Re Tesla profitability and R&D. Tesla sure got its $s worth from its R&D, while GM sure has not. The way to Tesla being profitable is to increase its sales of its EXISTING excellent models by finding ways to sell them to “Jerk States” like MI who do not allow it even to repair them, by selling them in CHina, and by building a GigaFactory in Europe, which is really ripe for EVs now,

    Maserati. I cannot believe that this utter loser and maker of LEMONS (Literally), not just awfully poorly made cars, is still alive. COuld it be the deep pockets of FIAT that prop it up?

    And as far as the Brit auto industry, there HAS NOT BEEN ONE since the 70s. All they had left is TRANSPLANTS making GMs, Fords, MINIS for BMW, etc. No mainstream British Mass Producer of cars or trucks. Even JAG and LAND ROVER are owned by….Indian TATA, of the TATA NANO Infamy. What will we see next?

  4. Larry D. Says:

    Oh, and by the way, can anybody tell me what, if anything, of value did this guy from Alix Partners ever say in his interminable, low-voice mumbling (apparently to himself?)? WHat did he say? I believe he said NOTHING. Which is actually better than the usual failed predictions from Alix Partners and the other professional fortune-tellers and psychics.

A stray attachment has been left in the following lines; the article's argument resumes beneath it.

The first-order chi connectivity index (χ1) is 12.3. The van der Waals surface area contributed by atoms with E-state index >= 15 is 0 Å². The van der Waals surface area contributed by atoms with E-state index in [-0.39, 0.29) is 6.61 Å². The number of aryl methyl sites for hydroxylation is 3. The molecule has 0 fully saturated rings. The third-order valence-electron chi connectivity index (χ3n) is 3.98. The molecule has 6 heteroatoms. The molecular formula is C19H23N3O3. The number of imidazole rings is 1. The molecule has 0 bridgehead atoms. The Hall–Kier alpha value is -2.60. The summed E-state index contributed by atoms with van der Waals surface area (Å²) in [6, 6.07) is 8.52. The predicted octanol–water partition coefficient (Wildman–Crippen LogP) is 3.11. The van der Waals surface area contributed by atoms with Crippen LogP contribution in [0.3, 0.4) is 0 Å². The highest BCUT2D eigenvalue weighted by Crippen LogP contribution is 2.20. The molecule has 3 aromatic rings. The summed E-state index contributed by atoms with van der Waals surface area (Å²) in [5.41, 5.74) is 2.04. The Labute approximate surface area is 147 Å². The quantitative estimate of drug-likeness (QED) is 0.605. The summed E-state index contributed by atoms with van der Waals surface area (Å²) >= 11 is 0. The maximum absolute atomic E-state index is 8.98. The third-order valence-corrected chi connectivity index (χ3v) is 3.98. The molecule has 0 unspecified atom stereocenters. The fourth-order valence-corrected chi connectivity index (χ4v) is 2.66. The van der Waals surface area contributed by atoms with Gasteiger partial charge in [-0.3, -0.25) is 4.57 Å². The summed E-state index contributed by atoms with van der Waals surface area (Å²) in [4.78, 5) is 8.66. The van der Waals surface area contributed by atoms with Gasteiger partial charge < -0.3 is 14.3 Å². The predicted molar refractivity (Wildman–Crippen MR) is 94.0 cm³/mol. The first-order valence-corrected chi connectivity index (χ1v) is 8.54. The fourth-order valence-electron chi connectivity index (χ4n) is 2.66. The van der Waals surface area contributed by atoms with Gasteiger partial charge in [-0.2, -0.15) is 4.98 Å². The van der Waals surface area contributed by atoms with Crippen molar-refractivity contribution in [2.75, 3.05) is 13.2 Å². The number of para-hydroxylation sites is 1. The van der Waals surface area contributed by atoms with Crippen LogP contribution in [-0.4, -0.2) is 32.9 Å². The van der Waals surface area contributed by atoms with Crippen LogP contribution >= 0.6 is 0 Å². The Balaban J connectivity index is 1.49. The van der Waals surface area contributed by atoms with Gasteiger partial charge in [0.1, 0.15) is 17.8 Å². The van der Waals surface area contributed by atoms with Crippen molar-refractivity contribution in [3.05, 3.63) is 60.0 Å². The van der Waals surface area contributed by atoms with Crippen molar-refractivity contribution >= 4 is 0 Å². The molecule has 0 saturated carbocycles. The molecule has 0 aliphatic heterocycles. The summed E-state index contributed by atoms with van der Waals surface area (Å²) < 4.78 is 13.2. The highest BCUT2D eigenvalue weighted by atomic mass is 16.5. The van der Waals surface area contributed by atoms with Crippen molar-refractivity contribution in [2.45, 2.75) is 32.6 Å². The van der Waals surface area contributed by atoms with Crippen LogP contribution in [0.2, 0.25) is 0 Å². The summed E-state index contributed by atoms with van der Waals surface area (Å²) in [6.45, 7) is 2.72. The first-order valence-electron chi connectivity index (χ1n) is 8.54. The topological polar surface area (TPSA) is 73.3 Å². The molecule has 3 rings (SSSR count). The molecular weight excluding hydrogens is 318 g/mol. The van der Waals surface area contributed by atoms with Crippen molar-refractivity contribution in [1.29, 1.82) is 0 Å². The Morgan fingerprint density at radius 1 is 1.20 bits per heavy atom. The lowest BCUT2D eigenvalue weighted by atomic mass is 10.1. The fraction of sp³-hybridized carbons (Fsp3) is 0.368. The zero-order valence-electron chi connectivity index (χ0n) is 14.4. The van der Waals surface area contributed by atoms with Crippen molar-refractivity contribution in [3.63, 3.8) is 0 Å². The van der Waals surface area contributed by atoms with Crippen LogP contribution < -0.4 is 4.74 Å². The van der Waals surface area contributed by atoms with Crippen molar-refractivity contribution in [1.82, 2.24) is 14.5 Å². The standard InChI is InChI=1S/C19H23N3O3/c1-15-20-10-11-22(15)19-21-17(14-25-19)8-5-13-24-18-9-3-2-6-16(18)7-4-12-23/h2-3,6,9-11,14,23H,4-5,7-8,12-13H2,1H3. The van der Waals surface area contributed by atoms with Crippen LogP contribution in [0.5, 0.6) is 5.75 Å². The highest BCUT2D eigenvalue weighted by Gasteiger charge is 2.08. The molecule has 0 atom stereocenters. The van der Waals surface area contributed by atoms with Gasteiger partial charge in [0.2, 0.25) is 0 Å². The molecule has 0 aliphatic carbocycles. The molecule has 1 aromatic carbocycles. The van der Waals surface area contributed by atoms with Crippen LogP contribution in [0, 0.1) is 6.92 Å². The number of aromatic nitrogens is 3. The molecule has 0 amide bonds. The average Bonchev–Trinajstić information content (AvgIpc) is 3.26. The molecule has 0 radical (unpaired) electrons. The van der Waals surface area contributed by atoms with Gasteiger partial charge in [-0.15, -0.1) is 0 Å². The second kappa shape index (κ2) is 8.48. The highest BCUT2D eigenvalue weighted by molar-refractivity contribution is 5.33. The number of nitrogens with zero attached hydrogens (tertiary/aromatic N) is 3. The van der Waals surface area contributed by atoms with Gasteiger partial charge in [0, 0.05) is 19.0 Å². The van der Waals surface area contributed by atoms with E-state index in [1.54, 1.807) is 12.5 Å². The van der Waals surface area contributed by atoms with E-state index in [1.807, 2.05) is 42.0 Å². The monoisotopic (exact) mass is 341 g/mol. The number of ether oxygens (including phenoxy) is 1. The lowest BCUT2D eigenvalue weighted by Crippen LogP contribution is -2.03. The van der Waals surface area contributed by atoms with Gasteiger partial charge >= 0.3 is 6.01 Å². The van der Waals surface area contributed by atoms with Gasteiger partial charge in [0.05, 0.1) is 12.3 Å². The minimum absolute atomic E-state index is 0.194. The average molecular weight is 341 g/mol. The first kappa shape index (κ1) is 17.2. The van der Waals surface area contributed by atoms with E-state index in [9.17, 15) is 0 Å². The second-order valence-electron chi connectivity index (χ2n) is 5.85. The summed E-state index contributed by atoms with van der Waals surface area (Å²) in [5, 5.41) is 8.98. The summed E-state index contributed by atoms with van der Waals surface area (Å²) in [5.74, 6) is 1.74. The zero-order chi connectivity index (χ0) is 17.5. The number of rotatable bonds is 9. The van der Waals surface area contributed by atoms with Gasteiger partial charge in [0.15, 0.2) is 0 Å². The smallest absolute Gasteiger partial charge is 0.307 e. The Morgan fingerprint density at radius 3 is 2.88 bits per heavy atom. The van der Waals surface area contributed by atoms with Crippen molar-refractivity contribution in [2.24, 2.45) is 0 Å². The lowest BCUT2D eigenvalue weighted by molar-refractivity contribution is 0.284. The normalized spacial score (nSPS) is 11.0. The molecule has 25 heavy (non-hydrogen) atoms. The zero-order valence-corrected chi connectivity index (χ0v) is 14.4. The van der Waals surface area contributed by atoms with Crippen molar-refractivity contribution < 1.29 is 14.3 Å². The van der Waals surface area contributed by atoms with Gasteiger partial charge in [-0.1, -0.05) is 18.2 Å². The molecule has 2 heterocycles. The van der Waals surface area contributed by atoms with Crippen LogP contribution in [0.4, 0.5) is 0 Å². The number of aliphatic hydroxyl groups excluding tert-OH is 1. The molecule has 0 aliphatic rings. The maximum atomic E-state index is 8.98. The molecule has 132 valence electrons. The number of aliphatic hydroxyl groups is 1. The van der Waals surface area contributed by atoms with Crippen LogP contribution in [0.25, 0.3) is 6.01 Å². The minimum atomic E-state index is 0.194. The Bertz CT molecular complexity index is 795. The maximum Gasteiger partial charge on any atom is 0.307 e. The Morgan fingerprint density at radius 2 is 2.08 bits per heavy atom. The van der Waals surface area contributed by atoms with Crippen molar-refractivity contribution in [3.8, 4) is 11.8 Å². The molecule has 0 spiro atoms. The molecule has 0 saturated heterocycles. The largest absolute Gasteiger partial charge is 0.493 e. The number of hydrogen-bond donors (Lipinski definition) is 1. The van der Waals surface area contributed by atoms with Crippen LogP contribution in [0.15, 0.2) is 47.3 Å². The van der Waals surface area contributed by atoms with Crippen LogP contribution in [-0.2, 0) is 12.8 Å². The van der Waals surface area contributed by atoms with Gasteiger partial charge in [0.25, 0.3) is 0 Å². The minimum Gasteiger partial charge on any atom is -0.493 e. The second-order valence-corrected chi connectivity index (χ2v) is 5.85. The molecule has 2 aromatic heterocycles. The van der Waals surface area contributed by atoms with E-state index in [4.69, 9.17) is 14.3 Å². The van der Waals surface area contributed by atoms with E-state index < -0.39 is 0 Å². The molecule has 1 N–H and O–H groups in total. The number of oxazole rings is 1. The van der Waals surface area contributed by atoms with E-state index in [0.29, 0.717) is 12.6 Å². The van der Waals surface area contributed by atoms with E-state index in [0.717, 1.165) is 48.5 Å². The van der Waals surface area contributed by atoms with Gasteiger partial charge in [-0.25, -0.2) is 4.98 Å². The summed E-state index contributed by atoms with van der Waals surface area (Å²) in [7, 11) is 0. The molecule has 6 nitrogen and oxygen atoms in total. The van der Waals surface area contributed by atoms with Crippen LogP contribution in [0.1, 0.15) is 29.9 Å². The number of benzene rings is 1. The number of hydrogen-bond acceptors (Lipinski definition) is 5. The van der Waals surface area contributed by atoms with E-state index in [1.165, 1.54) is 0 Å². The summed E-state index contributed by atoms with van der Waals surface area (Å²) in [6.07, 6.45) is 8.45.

5. Kit Gerhart Says:

    In addition to Nedcar, Magna-Steyr has built MINIs for BMW, including Countryman, and the Paceman we discussed a few days ago, that should probably have never been built.

  6. Kit Gerhart Says:

    3 There was a Brit auto industry, sort of, until the mid-1990s, when BMW bought Rover group. Yeah, the “home grown” British car companies had been in trouble for a long time, even as far back as the early ’70s when I was in Scotland, and BMC and Leyland Group had recently become British Leyland.

  7. Larry D. Says:

    6 That British Leyland was the kiss of death for the local mass-produced auto industry. Happens every time clueless Government sticks its nose in business.

  8. buildmore2doors Says:

    Hey John,
    You know what would make that Golf R even more of a sporty car? That’s right, two less doors, which would make it also lighter, better looking and less like a grocery getter, cheaper, less complicated, and even safer, since when you look over your left shoulder to merge with traffic you can actually see the lane next to you since you don’t have the B pillar in your sight line because two door cars usually have a longer drivers door than 4 doors, which also makes it easier for entry/egress. Did I mention I like two doors?

  9. Drew Says:

    @8 – Give me a modern Scirocco/Corrado.